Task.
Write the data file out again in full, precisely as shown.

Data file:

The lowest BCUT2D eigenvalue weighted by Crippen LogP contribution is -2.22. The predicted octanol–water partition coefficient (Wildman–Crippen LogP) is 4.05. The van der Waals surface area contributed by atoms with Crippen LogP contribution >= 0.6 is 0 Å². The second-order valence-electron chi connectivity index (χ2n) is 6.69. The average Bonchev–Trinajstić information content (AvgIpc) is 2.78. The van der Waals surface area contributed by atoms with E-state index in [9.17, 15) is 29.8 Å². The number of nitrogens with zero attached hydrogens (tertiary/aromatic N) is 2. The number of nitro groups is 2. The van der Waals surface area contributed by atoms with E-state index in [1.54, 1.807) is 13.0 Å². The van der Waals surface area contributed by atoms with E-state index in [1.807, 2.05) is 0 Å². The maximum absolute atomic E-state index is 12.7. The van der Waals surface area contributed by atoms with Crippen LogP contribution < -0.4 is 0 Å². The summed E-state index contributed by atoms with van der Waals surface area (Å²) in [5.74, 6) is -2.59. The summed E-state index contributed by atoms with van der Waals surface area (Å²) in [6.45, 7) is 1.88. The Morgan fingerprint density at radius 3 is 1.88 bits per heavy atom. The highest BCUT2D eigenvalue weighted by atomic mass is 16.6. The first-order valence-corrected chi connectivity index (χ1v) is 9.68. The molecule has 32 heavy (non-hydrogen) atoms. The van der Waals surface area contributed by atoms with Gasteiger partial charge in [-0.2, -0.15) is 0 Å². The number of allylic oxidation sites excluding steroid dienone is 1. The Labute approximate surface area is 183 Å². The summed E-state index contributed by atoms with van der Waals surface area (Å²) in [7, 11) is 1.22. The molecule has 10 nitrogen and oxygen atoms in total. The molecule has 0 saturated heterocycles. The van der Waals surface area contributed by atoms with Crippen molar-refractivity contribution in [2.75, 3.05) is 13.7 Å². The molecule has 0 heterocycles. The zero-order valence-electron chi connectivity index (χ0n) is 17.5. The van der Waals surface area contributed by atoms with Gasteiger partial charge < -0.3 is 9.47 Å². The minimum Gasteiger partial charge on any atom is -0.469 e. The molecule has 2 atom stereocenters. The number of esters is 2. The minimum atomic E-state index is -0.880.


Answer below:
The lowest BCUT2D eigenvalue weighted by Crippen LogP contribution is -2.22. The predicted octanol–water partition coefficient (Wildman–Crippen LogP) is 4.05. The van der Waals surface area contributed by atoms with Crippen LogP contribution >= 0.6 is 0 Å². The second-order valence-electron chi connectivity index (χ2n) is 6.69. The average Bonchev–Trinajstić information content (AvgIpc) is 2.78. The van der Waals surface area contributed by atoms with E-state index in [9.17, 15) is 29.8 Å². The number of nitrogens with zero attached hydrogens (tertiary/aromatic N) is 2. The number of nitro groups is 2. The van der Waals surface area contributed by atoms with E-state index in [1.54, 1.807) is 13.0 Å². The van der Waals surface area contributed by atoms with E-state index in [1.807, 2.05) is 0 Å². The maximum absolute atomic E-state index is 12.7. The van der Waals surface area contributed by atoms with Crippen LogP contribution < -0.4 is 0 Å². The summed E-state index contributed by atoms with van der Waals surface area (Å²) in [5.74, 6) is -2.59. The summed E-state index contributed by atoms with van der Waals surface area (Å²) in [6.45, 7) is 1.88. The Morgan fingerprint density at radius 3 is 1.88 bits per heavy atom. The highest BCUT2D eigenvalue weighted by atomic mass is 16.6. The first-order valence-corrected chi connectivity index (χ1v) is 9.68. The molecule has 32 heavy (non-hydrogen) atoms. The van der Waals surface area contributed by atoms with Gasteiger partial charge in [-0.2, -0.15) is 0 Å². The number of allylic oxidation sites excluding steroid dienone is 1. The Labute approximate surface area is 183 Å². The summed E-state index contributed by atoms with van der Waals surface area (Å²) in [7, 11) is 1.22. The molecule has 10 nitrogen and oxygen atoms in total. The molecule has 0 saturated heterocycles. The van der Waals surface area contributed by atoms with Crippen molar-refractivity contribution in [2.75, 3.05) is 13.7 Å². The molecule has 0 heterocycles. The zero-order valence-electron chi connectivity index (χ0n) is 17.5. The van der Waals surface area contributed by atoms with Gasteiger partial charge < -0.3 is 9.47 Å². The minimum Gasteiger partial charge on any atom is -0.469 e. The molecule has 2 atom stereocenters. The number of esters is 2. The minimum atomic E-state index is -0.880.